At the beginning of Bereshis Chapter 15, the Torah says: “After these events, the word of Hashem came to Avram in a vision, saying ‘Fear not, Avram, I am a shield for you; your reward is very great.’ And Avram said ‘My Lrd, Hashem/Elokim: What can You give me being that I go childless, and the steward of my house is Eliezer from Damascus?’ Then Avram said, ‘See to me You have given no offspring and see, my steward inherits me…’ Suddenly the word of Hashem came to him, saying ‘That one will not inherit you; only the one who shall come forth from within you shall inherit you.’ And He took him outside and said, ‘Gaze, now, towards the Heavens, and count the stars if you are able to count them!’ And He said to him, ‘So shall your offspring be!’” [Bereshis 15:1-5]

The Gemara [Yoma 28b] has an interesting homiletic teaching based on the expression “Eliezer of Damascus.” The Gemara interprets the Hebrew word for Damascus (DaMeSeK) as an acronym for Doleh uMaShKeh m’Toras Rabbo l’acherim (he draws out water and gives drink [i.e. he would learn and teach] from the Torah of his master [i.e. Avram] to others).

Eliezer was a faithful disciple of the Patriarch Avraham who said over for others the teachings and practices of his teacher. He was not just a porter. He was Avram’s publicist and right hand man, a stand-in for the teacher!

If that is the case, the above quoted pasuk seems strange. Avram asks desperately “What is going to become of me? I have no heir only the steward of my house who will (apparently) inherit me.” Then he throws in “He is Eliezer of Damascus” which the Talmud interprets homiletically as if to say “He knows every piece of Torah that I ever said; he transmits it faithfully to others; he is my personal stand-in.” How does that fit in with Avram’s desperate plea for an heir?

The Rabbeinu Bechaya on the pasuk “Gaze now toward the Heavens and count the stars… so shall your offspring be.” says a beautiful idea. He writes that just as every star is unique in color and shape, so too will be the case with the Sages of Israel. They will be individuals, not clones of one another. They will each be unique in spirituality and unique in terms of their insight. The Sages of Israel, writes Rabbeinu Bechaya are not going to be monolithic. They are not going to have all the same ideas and all the same components of wisdom.

The Chozeh (Seer) of Lublin said, that now we can understand what Avraham Avinu meant. Avraham said, I have no children, I have only Eliezer. Eliezer knows my Torah, but he is merely a parrot. He is just a clone of me. I do not want that from my descendants. I want my descendants to be different, to add something. I want each one to be an individual. I do not want a “one size fits all” Yiddishkeit. There need to be “different strokes for different folks” – just as no two faces are exactly alike so too no two opinions are exactly alike.

Yes, Eliezer knows all my Torah, but that is not what I am seeking. If I am going to build a Nation, I need offspring that will be more than just exact replicas of their ancestor. When Yitzchak was born, his mode of Service to the Almighty was totally different from that of his father. Avraham’s approach was Chessed [Outward directed Kindness]; Yitzchak’s approach was Gevurah [Inner directed Strength]. When Yaakov Avinu was born, he too was totally different and each of his twelve sons had their own unique path and method of Divine Service. We have 12 windows in our synagogues – representing these 12 approaches to Judaism, represented by the Twelve Tribes of Israel.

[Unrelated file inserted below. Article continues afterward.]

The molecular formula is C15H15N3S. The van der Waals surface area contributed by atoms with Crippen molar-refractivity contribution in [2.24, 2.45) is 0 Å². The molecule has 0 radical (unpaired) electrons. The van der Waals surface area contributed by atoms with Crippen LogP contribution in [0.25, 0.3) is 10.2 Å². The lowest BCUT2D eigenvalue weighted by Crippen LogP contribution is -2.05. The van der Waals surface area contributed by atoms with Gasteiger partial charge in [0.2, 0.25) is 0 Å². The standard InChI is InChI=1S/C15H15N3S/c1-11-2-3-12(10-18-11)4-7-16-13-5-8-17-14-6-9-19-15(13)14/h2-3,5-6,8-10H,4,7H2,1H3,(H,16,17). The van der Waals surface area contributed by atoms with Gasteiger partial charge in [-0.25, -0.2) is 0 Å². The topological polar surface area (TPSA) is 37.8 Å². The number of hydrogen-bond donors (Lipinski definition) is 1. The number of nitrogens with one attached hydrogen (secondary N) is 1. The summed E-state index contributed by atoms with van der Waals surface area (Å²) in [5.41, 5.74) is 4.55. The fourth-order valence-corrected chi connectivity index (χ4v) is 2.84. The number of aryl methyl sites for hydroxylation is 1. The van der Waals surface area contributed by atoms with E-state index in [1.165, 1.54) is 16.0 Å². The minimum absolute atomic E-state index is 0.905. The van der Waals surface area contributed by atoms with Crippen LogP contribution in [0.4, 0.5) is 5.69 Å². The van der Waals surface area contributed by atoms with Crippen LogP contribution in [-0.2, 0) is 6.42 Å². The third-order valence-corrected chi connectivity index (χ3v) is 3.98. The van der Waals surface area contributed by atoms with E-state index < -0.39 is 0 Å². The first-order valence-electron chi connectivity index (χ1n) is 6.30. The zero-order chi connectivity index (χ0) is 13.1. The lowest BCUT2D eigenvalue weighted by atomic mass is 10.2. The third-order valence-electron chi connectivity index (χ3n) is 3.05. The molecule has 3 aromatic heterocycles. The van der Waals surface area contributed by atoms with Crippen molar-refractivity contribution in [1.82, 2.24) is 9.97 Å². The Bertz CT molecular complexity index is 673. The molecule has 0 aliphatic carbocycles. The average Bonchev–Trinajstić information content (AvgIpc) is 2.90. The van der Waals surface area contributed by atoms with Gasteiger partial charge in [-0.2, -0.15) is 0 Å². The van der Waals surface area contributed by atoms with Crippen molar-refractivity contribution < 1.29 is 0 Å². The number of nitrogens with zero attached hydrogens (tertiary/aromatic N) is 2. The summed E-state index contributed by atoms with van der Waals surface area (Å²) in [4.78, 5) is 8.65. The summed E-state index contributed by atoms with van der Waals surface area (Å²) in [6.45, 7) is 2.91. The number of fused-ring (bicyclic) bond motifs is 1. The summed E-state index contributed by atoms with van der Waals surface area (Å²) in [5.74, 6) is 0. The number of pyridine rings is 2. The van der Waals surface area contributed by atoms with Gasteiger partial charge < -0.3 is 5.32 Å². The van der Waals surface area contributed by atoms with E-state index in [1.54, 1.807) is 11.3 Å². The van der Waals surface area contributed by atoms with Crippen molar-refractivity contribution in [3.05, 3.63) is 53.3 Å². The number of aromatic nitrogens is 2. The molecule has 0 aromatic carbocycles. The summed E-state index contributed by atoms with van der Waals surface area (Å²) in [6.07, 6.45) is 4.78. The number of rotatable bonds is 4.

This was Avraham’s request when he complained that he did not have an heir – only Eliezer of Damascus. He wanted diversity among his offspring, not just clones. To that, Hashem responded, “Go outside and look at the stars. Thus will your offspring be.” Do not worry. You will have children and they will be different from one another. Oh, will they be different! You will have Gedolei Yisrael [great men of Israel] who will have differing opinions. This one will stress this aspect and this one will stress that aspect. Do not worry, Avraham, you will have descendants whose differences will span as broad a spectrum as the light of the stars.


Commentary by Steve Sufian

Parashat Toldot
“Toldot” means “generations, descendants.”  The parshah begins with “and these are the generations of Isaac” and tells the story of Isaac’s sons, Jacob and Esau from whom generations will be born, and of Gd’s promise to Isaac that if Isaac will follow Gd, as did Isaac’s father Abraham, then his descendants will be multiplied “like the stars of the heavens” and the land and all nations will be blessed by Isaac’s descendants.

On the surface of this parshah, we see competition, deception, favoritism: Isaac and Rebecca do not seem to have been good parents, skilled and effective in raising two sons to be whole, complete.

It’s common to say that Esau, “a man of the fields”, symbolizes the outer field of life, the physical, while Jacob, “a quiet person, sitting in tents”, symbolizes the inner field of life, the spiritual.

Often people see a battle taking place between these two people and these two aspects of life, but life, to be Life, needs to have both physical and spiritual and they need to be integrated.

A great blessing came to me in understanding a step in how this integration takes place when I heard Dr. Doug Birx, well-known to many in our congregation, giving a quote from Maharishi, also well-known to many in our congregation.
Maharishi commented that Ananda, Total Joy, is everyone’s birthright.

Looking at the story of Jacob asking Esau to sell him his birthright for some porridge he was making, it occurred to me that Jacob, symbolizing the Spiritual aspect of Life, was asking Esau, symbolizing the Physical aspect of Life, to end his famished state by surrendering his commitment to the Physical Alone, and opening himself to the spiritual porridge Jacob was cooking.

Porridge seems to have a bubbly quality to it and cooking it seemed to me to be equivalent to revealing that Ananda/Joy/Consciousness/Unified Field/Gd, has a texture: it is not just flat, it has a bubbly quality.

So rather than Jacob’s cheating Esau, acting cruelly, Jacob was actually enlivening the Joy in Esau, ending his famishment, by taking from him his false birthright in the Physical, and giving him his real birthright, in Ananda, Gd.
And for us this parshah reminds us that we need to live balanced lives in which material and spiritual aspects are integrated so that Full Awareness, Ananda, Gd is revealed as our Nature, our birthright.

Baruch HaShem